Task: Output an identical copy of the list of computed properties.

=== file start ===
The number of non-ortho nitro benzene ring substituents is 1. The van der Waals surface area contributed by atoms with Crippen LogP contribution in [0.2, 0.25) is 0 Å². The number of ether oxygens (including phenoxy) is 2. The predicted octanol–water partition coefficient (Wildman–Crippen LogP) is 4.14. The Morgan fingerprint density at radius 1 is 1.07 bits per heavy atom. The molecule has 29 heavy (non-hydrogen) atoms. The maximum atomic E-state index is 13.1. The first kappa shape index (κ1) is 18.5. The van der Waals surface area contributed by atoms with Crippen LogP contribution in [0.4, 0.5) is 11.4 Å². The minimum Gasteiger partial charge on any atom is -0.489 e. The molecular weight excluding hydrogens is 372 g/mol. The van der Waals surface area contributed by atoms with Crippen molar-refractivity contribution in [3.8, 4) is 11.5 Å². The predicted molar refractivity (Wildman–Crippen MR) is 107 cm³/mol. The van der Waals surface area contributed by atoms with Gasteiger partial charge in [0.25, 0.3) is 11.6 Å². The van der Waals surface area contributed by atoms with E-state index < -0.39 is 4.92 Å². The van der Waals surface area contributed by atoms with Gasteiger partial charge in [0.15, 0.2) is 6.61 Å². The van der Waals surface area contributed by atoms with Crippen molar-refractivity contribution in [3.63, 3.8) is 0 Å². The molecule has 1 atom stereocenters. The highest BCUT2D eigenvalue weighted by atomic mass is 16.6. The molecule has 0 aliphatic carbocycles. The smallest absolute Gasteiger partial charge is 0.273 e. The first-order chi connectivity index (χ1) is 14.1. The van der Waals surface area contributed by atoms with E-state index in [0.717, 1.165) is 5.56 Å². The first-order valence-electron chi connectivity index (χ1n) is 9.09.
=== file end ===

The number of non-ortho nitro benzene ring substituents is 1. The van der Waals surface area contributed by atoms with Crippen LogP contribution in [0.2, 0.25) is 0 Å². The number of ether oxygens (including phenoxy) is 2. The predicted octanol–water partition coefficient (Wildman–Crippen LogP) is 4.14. The Morgan fingerprint density at radius 1 is 1.07 bits per heavy atom. The molecule has 29 heavy (non-hydrogen) atoms. The maximum atomic E-state index is 13.1. The first kappa shape index (κ1) is 18.5. The van der Waals surface area contributed by atoms with Crippen LogP contribution in [0.4, 0.5) is 11.4 Å². The minimum Gasteiger partial charge on any atom is -0.489 e. The molecular weight excluding hydrogens is 372 g/mol. The van der Waals surface area contributed by atoms with Crippen molar-refractivity contribution in [3.8, 4) is 11.5 Å². The predicted molar refractivity (Wildman–Crippen MR) is 107 cm³/mol. The van der Waals surface area contributed by atoms with Gasteiger partial charge in [0.25, 0.3) is 11.6 Å². The van der Waals surface area contributed by atoms with E-state index < -0.39 is 4.92 Å². The van der Waals surface area contributed by atoms with Gasteiger partial charge in [0.15, 0.2) is 6.61 Å². The van der Waals surface area contributed by atoms with Crippen molar-refractivity contribution in [3.63, 3.8) is 0 Å². The molecule has 1 atom stereocenters. The highest BCUT2D eigenvalue weighted by atomic mass is 16.6. The molecule has 0 aliphatic carbocycles. The smallest absolute Gasteiger partial charge is 0.273 e. The first-order chi connectivity index (χ1) is 14.1. The van der Waals surface area contributed by atoms with E-state index in [0.717, 1.165) is 5.56 Å². The first-order valence-electron chi connectivity index (χ1n) is 9.09.